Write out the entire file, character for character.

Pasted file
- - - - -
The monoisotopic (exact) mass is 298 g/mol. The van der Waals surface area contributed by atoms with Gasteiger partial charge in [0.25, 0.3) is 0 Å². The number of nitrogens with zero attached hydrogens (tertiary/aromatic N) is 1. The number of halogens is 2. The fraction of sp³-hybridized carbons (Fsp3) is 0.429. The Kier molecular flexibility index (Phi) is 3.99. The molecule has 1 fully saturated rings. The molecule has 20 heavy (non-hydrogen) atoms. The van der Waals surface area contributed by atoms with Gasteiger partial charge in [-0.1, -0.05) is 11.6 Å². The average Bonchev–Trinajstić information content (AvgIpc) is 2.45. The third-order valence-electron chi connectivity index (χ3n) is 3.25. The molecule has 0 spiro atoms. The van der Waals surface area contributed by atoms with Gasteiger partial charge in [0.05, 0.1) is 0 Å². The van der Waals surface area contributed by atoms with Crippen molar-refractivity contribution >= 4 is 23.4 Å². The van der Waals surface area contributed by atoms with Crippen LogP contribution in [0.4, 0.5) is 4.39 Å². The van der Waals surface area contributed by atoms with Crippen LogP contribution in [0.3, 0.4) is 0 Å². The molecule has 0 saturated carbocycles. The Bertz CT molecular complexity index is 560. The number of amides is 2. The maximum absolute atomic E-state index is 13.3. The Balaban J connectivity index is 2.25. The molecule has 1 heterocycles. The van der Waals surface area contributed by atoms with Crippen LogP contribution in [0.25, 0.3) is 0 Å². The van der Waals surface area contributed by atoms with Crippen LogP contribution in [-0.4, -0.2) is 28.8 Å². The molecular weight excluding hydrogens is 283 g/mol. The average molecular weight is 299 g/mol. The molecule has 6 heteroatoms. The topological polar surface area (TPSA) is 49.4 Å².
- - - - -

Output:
The monoisotopic (exact) mass is 298 g/mol. The van der Waals surface area contributed by atoms with Gasteiger partial charge in [0.25, 0.3) is 0 Å². The number of nitrogens with zero attached hydrogens (tertiary/aromatic N) is 1. The number of halogens is 2. The fraction of sp³-hybridized carbons (Fsp3) is 0.429. The Kier molecular flexibility index (Phi) is 3.99. The molecule has 1 fully saturated rings. The molecule has 20 heavy (non-hydrogen) atoms. The van der Waals surface area contributed by atoms with Gasteiger partial charge in [-0.1, -0.05) is 11.6 Å². The average Bonchev–Trinajstić information content (AvgIpc) is 2.45. The third-order valence-electron chi connectivity index (χ3n) is 3.25. The molecule has 0 spiro atoms. The van der Waals surface area contributed by atoms with Gasteiger partial charge in [0.05, 0.1) is 0 Å². The van der Waals surface area contributed by atoms with Crippen molar-refractivity contribution >= 4 is 23.4 Å². The van der Waals surface area contributed by atoms with Crippen LogP contribution in [0.4, 0.5) is 4.39 Å². The van der Waals surface area contributed by atoms with Crippen LogP contribution in [0.3, 0.4) is 0 Å². The molecule has 0 saturated carbocycles. The Bertz CT molecular complexity index is 560. The number of amides is 2. The maximum absolute atomic E-state index is 13.3. The Balaban J connectivity index is 2.25. The molecule has 1 heterocycles. The van der Waals surface area contributed by atoms with Crippen LogP contribution in [0.25, 0.3) is 0 Å². The van der Waals surface area contributed by atoms with Crippen LogP contribution in [-0.4, -0.2) is 28.8 Å². The molecular weight excluding hydrogens is 283 g/mol. The average molecular weight is 299 g/mol. The molecule has 6 heteroatoms. The topological polar surface area (TPSA) is 49.4 Å².